2. I see such a lost opportunity here.  Couldn’t this mess have been avoided had the College simply kept in regular contact with the employee while she was on leave?  We’ve addressed these situations before — when you don’t communicate regularly with an employee on an extended leave of absence, you increase your problems exponentially.  This case serves as yet another good example.  If Lisa had any doubt whether or not she was on FMLA leave, that ambiguity would have been resolved in one quick phone call from the College a few weeks into her leave. Can I get an Amen!?! Maintaining regular contact with your employees serves many good purposes: a) it helps you best administer the employee’s FMLA leave and the timing of their return; b) it is the ADA interactive process.  Think about it — no sweat if this condition later is considered an ADA disability, since you have been communicating regularly with your employee.  As such, you cannot be accused of any break down in the interactive process!; and c) it’s just good business practice to show that you care about your employee and that you want to do what you can to help them get back to work.  Don’t forget we’re in the human relations business!
  3. This decision also is a reminder of what not to do when FMLA leave ends.  What else did the College do wrong?  First, it insisted that the employee return without restrictions.  We should recall from previous posts that requiring an employee to return 100% healed is an ADA problem.  Don’t do it.  Second, the College did nothing to engage the employee as FMLA leave was expiring as to whether any accommodations were necessary to help the employee return to work.  Come on, employer friends!  This is ADA 101.  Talk to your employee well before expiration of FMLA leave to begin determining whether they might need some assistance to return to work.  I discussed this in a previous post, too.

In the meantime, I’m going to the post office to pick me up some green certified mail cards.  Anyone need some?

holiday-payThere must be something in the water, but several clients have asked me this week whether they are required to pay an employee for the Memorial Day holiday even though the employee was out on FMLA leave. Interesting question, and the answer is fairly straightforward: treat them the same way you would treat another employee on non-FMLA leave.  This issue is governed by 29 C.F.R. § 825.209(h), which states:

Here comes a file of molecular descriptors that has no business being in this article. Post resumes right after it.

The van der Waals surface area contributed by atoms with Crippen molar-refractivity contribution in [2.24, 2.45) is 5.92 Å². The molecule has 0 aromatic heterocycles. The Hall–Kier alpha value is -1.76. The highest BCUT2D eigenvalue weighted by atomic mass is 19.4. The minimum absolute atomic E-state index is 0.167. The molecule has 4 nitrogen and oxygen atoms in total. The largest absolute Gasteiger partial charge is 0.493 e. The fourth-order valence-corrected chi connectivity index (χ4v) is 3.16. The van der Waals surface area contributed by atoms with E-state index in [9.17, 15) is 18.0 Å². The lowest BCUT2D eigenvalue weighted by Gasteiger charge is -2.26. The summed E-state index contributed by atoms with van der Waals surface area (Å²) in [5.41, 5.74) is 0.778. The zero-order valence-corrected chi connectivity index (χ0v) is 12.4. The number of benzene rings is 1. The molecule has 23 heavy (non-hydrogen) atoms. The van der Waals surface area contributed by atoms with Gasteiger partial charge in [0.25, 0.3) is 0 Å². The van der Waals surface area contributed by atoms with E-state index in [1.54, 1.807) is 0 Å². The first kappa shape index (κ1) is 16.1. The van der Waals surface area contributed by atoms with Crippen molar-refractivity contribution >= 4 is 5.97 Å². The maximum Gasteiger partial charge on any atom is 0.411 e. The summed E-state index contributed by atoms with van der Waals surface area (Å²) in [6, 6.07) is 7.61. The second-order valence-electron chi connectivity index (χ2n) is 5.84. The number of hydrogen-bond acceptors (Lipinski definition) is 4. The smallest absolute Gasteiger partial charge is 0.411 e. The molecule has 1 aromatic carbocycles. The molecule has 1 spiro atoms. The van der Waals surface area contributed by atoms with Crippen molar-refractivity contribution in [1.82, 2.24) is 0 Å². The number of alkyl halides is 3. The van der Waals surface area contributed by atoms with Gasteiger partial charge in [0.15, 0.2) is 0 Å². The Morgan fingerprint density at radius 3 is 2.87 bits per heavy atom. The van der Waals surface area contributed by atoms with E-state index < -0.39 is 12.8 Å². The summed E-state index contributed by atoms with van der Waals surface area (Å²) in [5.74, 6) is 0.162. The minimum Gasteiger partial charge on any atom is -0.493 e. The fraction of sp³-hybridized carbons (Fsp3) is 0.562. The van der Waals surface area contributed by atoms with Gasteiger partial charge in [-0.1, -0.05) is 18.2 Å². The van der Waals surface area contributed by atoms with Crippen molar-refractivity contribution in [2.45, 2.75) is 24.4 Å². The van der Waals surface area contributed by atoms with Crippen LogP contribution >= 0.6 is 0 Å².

An employee’s entitlement to benefits other than group health benefits during a period of FMLA leave (e.g., holiday pay) is to be determined by the employer’s established policy for providing such benefits when the employee is on other forms of leave (paid or unpaid, as appropriate).

Put in simple terms, you first look to treat the leave in the same manner you treat other forms of non-FMLA leave.  If FMLA is being taken in conjunction with paid leave, look to the manner in which you treat employees on paid leave.

In her firm’s blog, Sara Jodka illustrates the point with a common scenario:

Suppose you have an employee who is taking vacation time during the holiday week and your policy provides that if an employee is on vacation the day before the holiday the employee will get paid for the holiday, but will not get paid for the holiday if the employee is on an unexcused absence the day before the holiday. Now suppose an employee is absent for an FMLA-qualifying reason the day before the holiday. The way you treat that holiday pay may depend on whether the FMLA leave is going to be running concurrent with the employee’s paid vacation leave, or whether it is simply an unpaid leave under the FMLA. If the employee is using vacation, and the employer policy would allow the employee to take holiday pay if they are using vacation the day before the holiday, the employer would have to allow that for the employee on FMLA leave. On the other hand, if an employer does not ordinarily pay an employee for the holiday if the employee is absent on some other kind of unpaid leave the day before the holiday, the employer would not have to pay the employee on FMLA leave. Employers just have to be sure they are treating employee consistently with similar forms of non-FMLA leave under your policies.